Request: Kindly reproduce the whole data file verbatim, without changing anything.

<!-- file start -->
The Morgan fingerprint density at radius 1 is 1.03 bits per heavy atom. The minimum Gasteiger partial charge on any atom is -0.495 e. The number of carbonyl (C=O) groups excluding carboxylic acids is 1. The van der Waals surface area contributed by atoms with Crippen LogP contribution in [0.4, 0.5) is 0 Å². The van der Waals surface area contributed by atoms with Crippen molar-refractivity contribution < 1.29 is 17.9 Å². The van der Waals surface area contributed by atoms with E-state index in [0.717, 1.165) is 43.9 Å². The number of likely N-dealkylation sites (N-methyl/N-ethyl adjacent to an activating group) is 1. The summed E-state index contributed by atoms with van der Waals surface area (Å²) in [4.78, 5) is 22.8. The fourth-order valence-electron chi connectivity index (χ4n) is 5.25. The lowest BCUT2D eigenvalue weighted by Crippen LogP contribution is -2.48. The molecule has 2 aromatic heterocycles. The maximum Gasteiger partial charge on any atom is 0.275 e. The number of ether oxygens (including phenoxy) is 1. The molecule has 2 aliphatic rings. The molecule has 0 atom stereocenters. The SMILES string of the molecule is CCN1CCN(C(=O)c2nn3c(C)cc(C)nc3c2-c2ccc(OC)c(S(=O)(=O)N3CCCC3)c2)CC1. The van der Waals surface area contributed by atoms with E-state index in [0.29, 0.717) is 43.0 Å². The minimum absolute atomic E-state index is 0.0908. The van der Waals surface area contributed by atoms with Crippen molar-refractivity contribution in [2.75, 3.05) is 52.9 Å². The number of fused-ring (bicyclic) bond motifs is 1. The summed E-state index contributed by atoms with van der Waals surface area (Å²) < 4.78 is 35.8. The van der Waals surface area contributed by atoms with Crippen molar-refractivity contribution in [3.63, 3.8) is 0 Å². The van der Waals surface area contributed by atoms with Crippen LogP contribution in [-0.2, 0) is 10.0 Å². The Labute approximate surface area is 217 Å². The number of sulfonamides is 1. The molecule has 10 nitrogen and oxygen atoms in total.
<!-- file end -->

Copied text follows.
The Morgan fingerprint density at radius 1 is 1.03 bits per heavy atom. The minimum Gasteiger partial charge on any atom is -0.495 e. The number of carbonyl (C=O) groups excluding carboxylic acids is 1. The van der Waals surface area contributed by atoms with Crippen LogP contribution in [0.4, 0.5) is 0 Å². The van der Waals surface area contributed by atoms with Crippen molar-refractivity contribution < 1.29 is 17.9 Å². The van der Waals surface area contributed by atoms with E-state index in [0.717, 1.165) is 43.9 Å². The number of likely N-dealkylation sites (N-methyl/N-ethyl adjacent to an activating group) is 1. The summed E-state index contributed by atoms with van der Waals surface area (Å²) in [4.78, 5) is 22.8. The fourth-order valence-electron chi connectivity index (χ4n) is 5.25. The lowest BCUT2D eigenvalue weighted by Crippen LogP contribution is -2.48. The molecule has 2 aromatic heterocycles. The maximum Gasteiger partial charge on any atom is 0.275 e. The number of ether oxygens (including phenoxy) is 1. The molecule has 2 aliphatic rings. The molecule has 0 atom stereocenters. The SMILES string of the molecule is CCN1CCN(C(=O)c2nn3c(C)cc(C)nc3c2-c2ccc(OC)c(S(=O)(=O)N3CCCC3)c2)CC1. The van der Waals surface area contributed by atoms with E-state index in [0.29, 0.717) is 43.0 Å². The minimum absolute atomic E-state index is 0.0908. The van der Waals surface area contributed by atoms with Crippen molar-refractivity contribution in [2.75, 3.05) is 52.9 Å². The number of fused-ring (bicyclic) bond motifs is 1. The summed E-state index contributed by atoms with van der Waals surface area (Å²) < 4.78 is 35.8. The van der Waals surface area contributed by atoms with Crippen molar-refractivity contribution in [3.63, 3.8) is 0 Å². The van der Waals surface area contributed by atoms with Crippen LogP contribution in [-0.2, 0) is 10.0 Å². The Labute approximate surface area is 217 Å². The number of sulfonamides is 1. The molecule has 10 nitrogen and oxygen atoms in total.